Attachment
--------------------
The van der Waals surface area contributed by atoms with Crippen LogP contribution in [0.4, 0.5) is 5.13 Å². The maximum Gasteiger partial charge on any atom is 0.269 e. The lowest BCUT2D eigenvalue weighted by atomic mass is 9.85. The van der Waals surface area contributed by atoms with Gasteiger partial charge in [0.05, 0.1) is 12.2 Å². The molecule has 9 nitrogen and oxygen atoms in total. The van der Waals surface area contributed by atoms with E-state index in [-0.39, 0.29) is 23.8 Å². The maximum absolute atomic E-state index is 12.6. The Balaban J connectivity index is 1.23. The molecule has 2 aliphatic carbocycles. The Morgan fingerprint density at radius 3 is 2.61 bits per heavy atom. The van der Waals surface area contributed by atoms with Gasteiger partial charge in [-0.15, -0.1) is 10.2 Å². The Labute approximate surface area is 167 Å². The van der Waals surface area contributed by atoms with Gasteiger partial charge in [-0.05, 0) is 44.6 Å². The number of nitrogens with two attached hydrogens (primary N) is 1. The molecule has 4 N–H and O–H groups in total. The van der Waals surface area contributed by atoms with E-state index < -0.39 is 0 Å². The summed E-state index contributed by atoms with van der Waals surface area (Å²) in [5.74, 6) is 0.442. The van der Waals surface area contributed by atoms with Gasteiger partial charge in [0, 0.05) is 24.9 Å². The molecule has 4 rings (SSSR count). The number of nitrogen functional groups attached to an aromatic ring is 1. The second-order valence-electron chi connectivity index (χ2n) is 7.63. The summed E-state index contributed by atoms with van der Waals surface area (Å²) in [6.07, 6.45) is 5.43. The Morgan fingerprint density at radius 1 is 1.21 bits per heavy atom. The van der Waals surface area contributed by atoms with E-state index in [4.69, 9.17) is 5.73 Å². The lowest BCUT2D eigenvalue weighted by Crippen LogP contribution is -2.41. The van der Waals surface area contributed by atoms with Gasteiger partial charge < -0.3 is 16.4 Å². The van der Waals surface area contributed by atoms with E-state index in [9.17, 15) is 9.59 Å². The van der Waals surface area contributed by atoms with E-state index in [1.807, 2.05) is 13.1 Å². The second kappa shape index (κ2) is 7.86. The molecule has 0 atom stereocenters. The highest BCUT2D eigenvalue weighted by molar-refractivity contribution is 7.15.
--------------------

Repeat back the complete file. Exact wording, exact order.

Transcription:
The van der Waals surface area contributed by atoms with Crippen LogP contribution in [0.4, 0.5) is 5.13 Å². The maximum Gasteiger partial charge on any atom is 0.269 e. The lowest BCUT2D eigenvalue weighted by atomic mass is 9.85. The van der Waals surface area contributed by atoms with Gasteiger partial charge in [0.05, 0.1) is 12.2 Å². The molecule has 9 nitrogen and oxygen atoms in total. The van der Waals surface area contributed by atoms with E-state index in [-0.39, 0.29) is 23.8 Å². The maximum absolute atomic E-state index is 12.6. The Balaban J connectivity index is 1.23. The molecule has 2 aliphatic carbocycles. The Morgan fingerprint density at radius 3 is 2.61 bits per heavy atom. The van der Waals surface area contributed by atoms with Gasteiger partial charge in [-0.15, -0.1) is 10.2 Å². The Labute approximate surface area is 167 Å². The van der Waals surface area contributed by atoms with Gasteiger partial charge in [-0.05, 0) is 44.6 Å². The number of nitrogens with two attached hydrogens (primary N) is 1. The molecule has 4 N–H and O–H groups in total. The van der Waals surface area contributed by atoms with E-state index < -0.39 is 0 Å². The summed E-state index contributed by atoms with van der Waals surface area (Å²) in [5.74, 6) is 0.442. The van der Waals surface area contributed by atoms with Gasteiger partial charge in [0, 0.05) is 24.9 Å². The molecule has 4 rings (SSSR count). The number of nitrogen functional groups attached to an aromatic ring is 1. The second-order valence-electron chi connectivity index (χ2n) is 7.63. The summed E-state index contributed by atoms with van der Waals surface area (Å²) in [6.07, 6.45) is 5.43. The Morgan fingerprint density at radius 1 is 1.21 bits per heavy atom. The van der Waals surface area contributed by atoms with E-state index in [4.69, 9.17) is 5.73 Å². The lowest BCUT2D eigenvalue weighted by Crippen LogP contribution is -2.41. The van der Waals surface area contributed by atoms with Gasteiger partial charge < -0.3 is 16.4 Å². The van der Waals surface area contributed by atoms with E-state index in [9.17, 15) is 9.59 Å². The van der Waals surface area contributed by atoms with E-state index in [1.807, 2.05) is 13.1 Å². The second kappa shape index (κ2) is 7.86. The molecule has 0 atom stereocenters. The highest BCUT2D eigenvalue weighted by molar-refractivity contribution is 7.15.